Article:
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Veterans in Focus

Aired November 14, 2009 - 15:00   ET


TOM FOREMAN, CNN HOST: Welcome to "Veterans in Focus" here at the Marine Corps War Memorial just outside of Washington, D.C. Raising the flag over Iwo Jima is one of the most unforgettable images of World War II, and that's what this program is all about, great memories of the more than 23 million veterans in the United States as captured by the talented and dedicated photojournalists of CNN, many of whom have been themselves to the battle fronts.

I'm Tom Foreman, and we start up in Massachusetts, where a veteran went on board a great ship in 1941, just as World War II was getting started, and he's still there. Photojournalist Bob Crowley takes us aboard, too.


JACK CASEY, BATTLESHIP COVE, EXECUTIVE DIRECTOR: It's so important to have ships like this, so people will know what our history was, why we went to war, the sacrifice we made and the lives that were lost. We're very fortunate to have somebody like Armand with us because he's living history.

ARMAND VIGEANT, USS MASSACHUSETTS VETERAN: It's not as easy as it used to be. I'm 87. When I came on board, May the 12th, 1942, the day they put it in commission. And I got off the ship September the 12th, 1946, the day it went out of commission. I still maintain the five-inch guns so we can use them to fire off for ceremonies. Put the tanks (ph) in here, then you shoot.

When I first got in the Navy, I had only been out of school for six months. It was the first time away from home, but I soon got used to it.

To get to my battle station for the last two years, this was my general direction. I used to stay behind this closed door for hours after hours, any time we were in battle. It's loaded with 5,000 cans of powder in there.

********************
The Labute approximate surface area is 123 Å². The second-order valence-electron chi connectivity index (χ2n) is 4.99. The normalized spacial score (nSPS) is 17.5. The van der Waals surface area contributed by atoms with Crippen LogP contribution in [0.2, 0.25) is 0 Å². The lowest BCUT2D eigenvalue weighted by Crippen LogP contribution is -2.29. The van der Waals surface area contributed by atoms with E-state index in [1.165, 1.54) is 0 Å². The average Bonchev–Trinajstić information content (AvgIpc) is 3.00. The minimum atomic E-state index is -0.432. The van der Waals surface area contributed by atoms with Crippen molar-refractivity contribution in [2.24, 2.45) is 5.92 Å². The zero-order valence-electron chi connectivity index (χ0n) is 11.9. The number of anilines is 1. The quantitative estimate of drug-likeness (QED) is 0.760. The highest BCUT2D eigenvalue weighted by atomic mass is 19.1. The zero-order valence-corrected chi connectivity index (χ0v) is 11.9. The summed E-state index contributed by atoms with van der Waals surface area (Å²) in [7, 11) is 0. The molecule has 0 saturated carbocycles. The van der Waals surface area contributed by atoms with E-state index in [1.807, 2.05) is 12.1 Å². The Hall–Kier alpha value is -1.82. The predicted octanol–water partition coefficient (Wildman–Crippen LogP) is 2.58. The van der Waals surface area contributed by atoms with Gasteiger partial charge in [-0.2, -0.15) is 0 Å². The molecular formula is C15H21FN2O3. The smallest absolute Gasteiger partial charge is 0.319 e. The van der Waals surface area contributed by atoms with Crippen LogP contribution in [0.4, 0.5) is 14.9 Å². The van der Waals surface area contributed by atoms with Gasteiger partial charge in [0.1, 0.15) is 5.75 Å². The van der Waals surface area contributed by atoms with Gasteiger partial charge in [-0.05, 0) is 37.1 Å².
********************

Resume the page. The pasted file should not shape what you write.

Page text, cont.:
I thought it was a great ship and I was proud to serve on it. Very few veterans of World War II here. They're all over 80 years old. There are not many left. That's one more reason to preserve the ship so people will remember. It's worth preserving this ship. Yes, it's worth it. I think so.


FOREMAN: Getting over the rigors of war, the scars both physical and mental, can take a long time for some veterans. But in Atlanta, photojournalist Eddie Cortes found some who are getting help as they head down that difficult trail.



I actually swore in on September 11, 2001, and then the first plane hit the Trade Tower. I was a squad leader during Operation Phantom Fury out in Al Anbar province.

LESLIE OLSON, THERAPEUTIC RIDING INSTRUCTOR: The Horses for Heroes program is a program for the wounded troops, no matter what branch of the service they're in. So they come out and they work with the horses. It's not just about the riding.

RICHARDSON: It's a really cool feeling to, you know, be next to an animal this big that can do some serious damage if he wanted to. But really, they're just big babies that love rub-downs.

OLSON: He's really bonded with Gideon. He's kind of a guy's kind of horse. He loves to be groomed, and he stands patiently.

RICHARDSON: During combat operations, I was at the wrong place at the wrong time, ended up taking some shrapnel.

BETSY SMITH, REHAB COUNSELOR: Justin's doing much better. He came to us with some difficulties.

RICHARDSON: I had sustained a brain injury and had post- traumatic stress disorder.